New species of 5ft long winged dinosaur discovered

New species of 5ft long winged dinosaur discovered

New species of 5ft long winged dinosaur discovered

0 comments 📅17 July 2015, 01:16

A newly identified species of feathered dinosaur has been unearthed in China – and it is a close cousin of the Velociraptor, made famous by the Jurassic Park films.

It is the largest dinosaur ever to have been unearthed with a well-preserved set of bird-like wings, researchers said.

The dinosaur – dubbed Zhenyuanlong suni by researchers – grew to more than five feet in length, and had very short wings compared with other dinosaurs in the same family, consisting of multiple layers of large feathers.

The dinosaur - dubbed Zhenyuanlong suni by researchers - grew to more than five feet in length, and had very short wings compared with other dinosaurs in the same family, consisting of multiple layers of large feathers (artists impression)

The dinosaur – dubbed Zhenyuanlong suni by researchers – grew to more than five feet in length, and had very short wings compared with other dinosaurs in the same family, consisting of multiple layers of large feathers (artists impression)

‘The movies have it wrong – this is what Velociraptor would have looked like too,’ said Dr Steve Brusatte, of Edinburgh University’s School of GeoSciences, who co-authored the study.

This latest discovery suggests that winged dinosaurs with larger and more complex feathers were more diverse than previously thought.

The species belonged to a family of feathered carnivores that was widespread during the Cretaceous Period, and lived around 125 million years ago, according to the team.

The near-complete skeleton of the animal – which is remarkably well preserved – was studied by scientists from Edinburgh University and the Chinese Academy of Geological Sciences.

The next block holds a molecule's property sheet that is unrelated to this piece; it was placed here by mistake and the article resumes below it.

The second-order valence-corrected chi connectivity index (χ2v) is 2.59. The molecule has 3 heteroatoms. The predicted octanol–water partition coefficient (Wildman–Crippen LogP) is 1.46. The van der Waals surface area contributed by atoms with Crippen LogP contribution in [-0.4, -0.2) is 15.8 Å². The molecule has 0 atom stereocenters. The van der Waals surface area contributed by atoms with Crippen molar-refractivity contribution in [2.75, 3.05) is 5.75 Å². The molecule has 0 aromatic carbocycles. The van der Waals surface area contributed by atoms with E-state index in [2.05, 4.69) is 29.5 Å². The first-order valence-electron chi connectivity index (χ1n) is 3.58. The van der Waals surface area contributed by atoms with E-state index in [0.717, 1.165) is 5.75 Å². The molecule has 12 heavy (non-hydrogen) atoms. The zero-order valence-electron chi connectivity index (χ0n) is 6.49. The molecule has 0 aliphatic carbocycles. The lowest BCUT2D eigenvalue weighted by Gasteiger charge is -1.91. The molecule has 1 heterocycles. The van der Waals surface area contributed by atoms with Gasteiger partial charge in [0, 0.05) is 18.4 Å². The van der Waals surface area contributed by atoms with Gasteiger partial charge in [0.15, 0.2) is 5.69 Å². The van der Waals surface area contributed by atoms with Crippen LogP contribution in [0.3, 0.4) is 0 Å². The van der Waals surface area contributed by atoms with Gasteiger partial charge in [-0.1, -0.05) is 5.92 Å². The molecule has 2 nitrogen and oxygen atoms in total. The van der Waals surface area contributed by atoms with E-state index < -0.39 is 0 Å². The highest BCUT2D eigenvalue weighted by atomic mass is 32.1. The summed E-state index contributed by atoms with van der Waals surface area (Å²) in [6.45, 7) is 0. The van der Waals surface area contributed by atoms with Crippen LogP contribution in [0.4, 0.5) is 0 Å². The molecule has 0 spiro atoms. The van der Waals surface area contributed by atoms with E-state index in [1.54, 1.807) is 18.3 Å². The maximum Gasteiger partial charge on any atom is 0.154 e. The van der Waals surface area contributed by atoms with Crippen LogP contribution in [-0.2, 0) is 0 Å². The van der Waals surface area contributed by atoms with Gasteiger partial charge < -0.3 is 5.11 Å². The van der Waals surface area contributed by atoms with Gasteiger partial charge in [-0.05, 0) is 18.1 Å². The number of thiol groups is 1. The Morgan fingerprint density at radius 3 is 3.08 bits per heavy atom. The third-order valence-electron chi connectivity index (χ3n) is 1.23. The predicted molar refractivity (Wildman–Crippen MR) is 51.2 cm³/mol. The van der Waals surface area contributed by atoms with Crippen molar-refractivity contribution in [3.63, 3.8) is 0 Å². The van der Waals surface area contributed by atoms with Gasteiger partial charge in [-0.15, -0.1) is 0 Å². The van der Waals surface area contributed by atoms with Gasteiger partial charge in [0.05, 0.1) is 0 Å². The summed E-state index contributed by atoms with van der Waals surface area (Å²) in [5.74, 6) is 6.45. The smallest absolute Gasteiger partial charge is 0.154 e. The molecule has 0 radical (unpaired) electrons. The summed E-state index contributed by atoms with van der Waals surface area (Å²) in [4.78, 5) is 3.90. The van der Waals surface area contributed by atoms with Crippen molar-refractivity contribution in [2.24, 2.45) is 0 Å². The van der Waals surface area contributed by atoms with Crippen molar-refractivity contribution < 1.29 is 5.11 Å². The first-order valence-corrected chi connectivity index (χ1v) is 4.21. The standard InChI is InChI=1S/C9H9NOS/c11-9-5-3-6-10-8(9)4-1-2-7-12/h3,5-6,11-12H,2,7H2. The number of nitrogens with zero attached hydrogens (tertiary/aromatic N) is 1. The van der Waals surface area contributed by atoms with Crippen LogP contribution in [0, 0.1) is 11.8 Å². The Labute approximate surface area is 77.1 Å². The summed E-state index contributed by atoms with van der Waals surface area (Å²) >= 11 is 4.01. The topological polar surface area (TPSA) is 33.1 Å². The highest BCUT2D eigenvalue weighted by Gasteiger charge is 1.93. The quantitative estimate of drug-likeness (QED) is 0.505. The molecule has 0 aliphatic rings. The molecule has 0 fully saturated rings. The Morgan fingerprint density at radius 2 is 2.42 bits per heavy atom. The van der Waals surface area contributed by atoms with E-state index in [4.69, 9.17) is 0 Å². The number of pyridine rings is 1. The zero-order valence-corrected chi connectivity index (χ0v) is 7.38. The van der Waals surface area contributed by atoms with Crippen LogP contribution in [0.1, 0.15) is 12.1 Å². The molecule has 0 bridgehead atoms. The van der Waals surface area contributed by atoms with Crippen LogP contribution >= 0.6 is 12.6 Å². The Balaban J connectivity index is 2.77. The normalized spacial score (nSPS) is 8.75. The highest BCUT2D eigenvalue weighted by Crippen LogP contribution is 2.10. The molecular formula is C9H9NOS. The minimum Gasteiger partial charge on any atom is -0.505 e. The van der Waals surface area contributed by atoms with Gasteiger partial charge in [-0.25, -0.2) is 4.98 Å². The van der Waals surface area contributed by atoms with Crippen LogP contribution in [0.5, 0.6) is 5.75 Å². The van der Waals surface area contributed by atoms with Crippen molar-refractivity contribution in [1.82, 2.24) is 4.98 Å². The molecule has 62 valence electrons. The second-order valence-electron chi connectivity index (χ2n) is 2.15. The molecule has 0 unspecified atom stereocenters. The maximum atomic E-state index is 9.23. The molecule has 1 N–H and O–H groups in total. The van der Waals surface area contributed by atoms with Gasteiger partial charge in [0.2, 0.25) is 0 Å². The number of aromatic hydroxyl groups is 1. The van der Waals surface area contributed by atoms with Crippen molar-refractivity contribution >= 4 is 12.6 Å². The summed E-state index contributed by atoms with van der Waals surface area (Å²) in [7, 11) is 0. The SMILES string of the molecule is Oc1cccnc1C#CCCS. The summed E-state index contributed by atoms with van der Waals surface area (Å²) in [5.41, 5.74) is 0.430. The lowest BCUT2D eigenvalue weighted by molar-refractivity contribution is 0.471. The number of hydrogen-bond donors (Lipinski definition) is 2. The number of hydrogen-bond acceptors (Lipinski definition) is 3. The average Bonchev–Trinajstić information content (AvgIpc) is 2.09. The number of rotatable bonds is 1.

They found that the species’ feathers were complex structures made up of fine branches stemming from a central shaft.

Although larger feathered dinosaurs have been identified before, none have possessed such complex wings made up of quill pen-like feathers, the team have said.

Zhenyuanlong suni is the largest dinosaur ever to have been unearthed with a well-preserved set of bird-like wings (fossil pictured). The species belonged to a family of feathered carnivores that was widespread during the Cretaceous Period, and lived around 125 million years ago

Zhenyuanlong suni is the largest dinosaur ever to have been unearthed with a well-preserved set of bird-like wings (fossil pictured). The species belonged to a family of feathered carnivores that was widespread during the Cretaceous Period, and lived around 125 million years ago

Scientists have known for some time that many species of dinosaur had feathers, but most of these were covered with simple filaments that looked more like hair than modern bird feathers.

Zhenyuanlong suni however had dense feathers covering the dinosaur’s wings and tail.

Despite having bird-like wings, it probably could not fly, at least not using the same type of powerful muscle-driven flight as modern birds, researchers have said.

It is unclear what function the short wings served.

The species may have evolved from ancestors that could fly and used its wings solely for display purposes, in a similar way to how peacocks use their colourful tails.

‘This new dinosaur is one of the closest cousins of Velociraptor, but it looks just like a bird,’ said Brusatte.

‘It’s a dinosaur with huge wings made up of quill pen feathers, just like an eagle or a vulture.’

Professor Junchang Lu, of the Institute of Geology, Chinese Academy of Geological Sciences, who led the study, said: ‘The western part of Liaoning Province in China is one of the most famous places in the world for finding dinosaurs.

‘The first feathered dinosaurs were found here and now our discovery of Zhenyuanlong indicates that there is an even higher diversity of feathered dinosaurs than we thought.

‘It’s amazing that new feathered dinosaurs are still being found.’

The study is published in the journal Scientific Reports.

Read more: http://www.dailymail.co.uk/sciencetech/article-3163761/New-species-winged-dinosaur-discovered-hints-close-cousin-Velociraptor-covered-feathers-too.html#ixzz3g6grj9rm
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